Poster Session
Issue Date: July 2015
Published Online: July 01, 2015
Updated: April 30, 2020
Investigating the Effect of Caregiver Height and Body Mass Index When Completing a Pivot Transfer
Author Affiliations
  • Bowling Green, Ohio
  • The University of Toledo
Article Information
Advocacy / Education of OTs and OTAs / Musculoskeletal Impairments / Prevention and Intervention
Poster Session   |   July 01, 2015
Investigating the Effect of Caregiver Height and Body Mass Index When Completing a Pivot Transfer
American Journal of Occupational Therapy, July 2015, Vol. 69, 6911515164.
American Journal of Occupational Therapy, July 2015, Vol. 69, 6911515164.

Date Presented 4/17/2015

This study investigates the forces required when transferring a patient using different caregiver physical heights and body mass indexes (BMI) combined with different patient heights and BMIs. Results may lead to better clinical reasoning when handling patients.

SIGNIFICANCE: Occupational therapists have a role as health care professionals to incorporate safe patient handling (SPH) into their practice. SPH provides an effective way to move patients, making it a critical component essential for occupational therapy practitioners. This study aims to contribute and identify safer strategies when transferring a patient on the basis of the relative height and body mass index (BMI) of the patient and caregiver.
INNOVATION: SPH strategies in occupational therapy curricula should be emphasized to a greater extent, as occupational therapists continue to be at risk for incurring injury due to patient handling. Several factors that are contributing to injury are surfacing through research. Factors that may have a role in affecting the transfer of a patient include physical height and BMI. With continued research, it can be determined whether these factors play a role in the musculoskeletal injuries associated with transferring in occupational therapy practice. The findings may be able to contribute to safer patient handling practice.
APPROACH: Work-related musculoskeletal disorders have been an increasing problem among health care workers who handle and move patients. The high incidence rate of musculoskeletal injuries has prompted research specific to patient-handling tasks. The first hypothesis is that there will be a significant difference in the forces required to transfer a patient depending on the disparity in physical height between the caregiver and the patient. The second hypothesis is that the forces involved in performing a manual pivot transfer will be greater when encountering higher BMIs compared to lower BMIs.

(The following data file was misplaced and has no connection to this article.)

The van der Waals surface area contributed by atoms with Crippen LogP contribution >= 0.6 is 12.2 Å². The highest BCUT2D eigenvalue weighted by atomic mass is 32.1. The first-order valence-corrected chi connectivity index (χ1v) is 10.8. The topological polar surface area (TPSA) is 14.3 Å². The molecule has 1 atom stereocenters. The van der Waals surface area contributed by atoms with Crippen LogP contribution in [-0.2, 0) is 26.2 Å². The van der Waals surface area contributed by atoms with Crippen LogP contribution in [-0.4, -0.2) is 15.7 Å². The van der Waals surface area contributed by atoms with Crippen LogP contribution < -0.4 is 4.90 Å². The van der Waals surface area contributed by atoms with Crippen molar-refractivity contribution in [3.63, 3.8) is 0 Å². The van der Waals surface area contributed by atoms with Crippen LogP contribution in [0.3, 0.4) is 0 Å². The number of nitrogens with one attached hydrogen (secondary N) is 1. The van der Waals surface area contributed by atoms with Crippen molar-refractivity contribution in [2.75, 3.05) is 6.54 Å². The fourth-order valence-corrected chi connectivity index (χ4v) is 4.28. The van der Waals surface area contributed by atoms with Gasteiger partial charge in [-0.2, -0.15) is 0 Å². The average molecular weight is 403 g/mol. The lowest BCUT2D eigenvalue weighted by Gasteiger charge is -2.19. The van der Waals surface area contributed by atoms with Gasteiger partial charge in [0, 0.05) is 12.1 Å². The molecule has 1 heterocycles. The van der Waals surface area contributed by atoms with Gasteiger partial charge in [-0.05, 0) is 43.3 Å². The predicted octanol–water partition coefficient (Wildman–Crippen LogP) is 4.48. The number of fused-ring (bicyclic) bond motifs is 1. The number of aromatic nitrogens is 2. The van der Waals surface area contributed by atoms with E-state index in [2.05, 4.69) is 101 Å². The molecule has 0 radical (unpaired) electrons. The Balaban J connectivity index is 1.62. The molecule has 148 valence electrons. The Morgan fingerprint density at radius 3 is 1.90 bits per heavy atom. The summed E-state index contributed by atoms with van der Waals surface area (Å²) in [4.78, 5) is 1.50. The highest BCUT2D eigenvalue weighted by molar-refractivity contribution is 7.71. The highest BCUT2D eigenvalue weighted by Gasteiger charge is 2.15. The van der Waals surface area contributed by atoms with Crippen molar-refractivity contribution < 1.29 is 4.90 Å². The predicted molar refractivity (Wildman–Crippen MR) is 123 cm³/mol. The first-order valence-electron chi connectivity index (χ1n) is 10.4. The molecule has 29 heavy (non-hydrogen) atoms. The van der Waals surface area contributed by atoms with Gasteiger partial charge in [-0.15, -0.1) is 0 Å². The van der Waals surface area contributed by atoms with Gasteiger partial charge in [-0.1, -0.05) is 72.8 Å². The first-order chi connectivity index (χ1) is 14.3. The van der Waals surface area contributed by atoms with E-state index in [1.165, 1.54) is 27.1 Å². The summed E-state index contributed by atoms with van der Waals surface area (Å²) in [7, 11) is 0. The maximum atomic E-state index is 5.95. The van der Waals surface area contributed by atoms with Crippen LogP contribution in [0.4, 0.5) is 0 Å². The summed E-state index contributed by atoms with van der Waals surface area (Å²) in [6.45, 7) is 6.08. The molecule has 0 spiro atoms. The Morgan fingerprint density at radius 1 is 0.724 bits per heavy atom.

METHOD: This research will be conducted at a motion capture laboratory at the sponsoring university. A total of 50 participants will be recruited through advertisement fliers. Participants will be pivot transferred two times by two different investigators. He or she will be randomly assigned to an order of presentation group, and each pivot transfer will be total assist.
The participant will be able to gauge the amount of weight that he or she is bearing through the force plate by watching a display monitor. Two force plates will be used to capture ground reaction forces for both the caregiver and patient, respectively. Hand force is measured by two handheld force gauges. Hand forces and compression as well as shear forces will be calculated for the caregivers when pivot transferring the patient.
The heights and BMIs of the participants will be regressed with the associated forces during the transfer. Additionally, repeated measures analyses of variance (ANOVAs) will be used to analyze the difference between heights and BMIs, respectively, on the associated forces.
RESULTS: During preliminary data collection with an n = 9, BMI ratios and height ratios were analyzed with hand force when completing a pivot transfer. Ratios were defined as the caregiver’s value (BMI or height) divided by the patient’s value. A regression showed a p value of .05 for BMI ratio and a p value of .82 for height ratio.
CONCLUSION: These data suggest that BMI ratio could be a factor in the forces required to pivot transfer a patient. The data also lead to the indication that height ratio is not a significant factor in the forces required to transfer a patient. A comprehensive data analysis will be completed after data collection has been completed to substantiate these preliminary findings.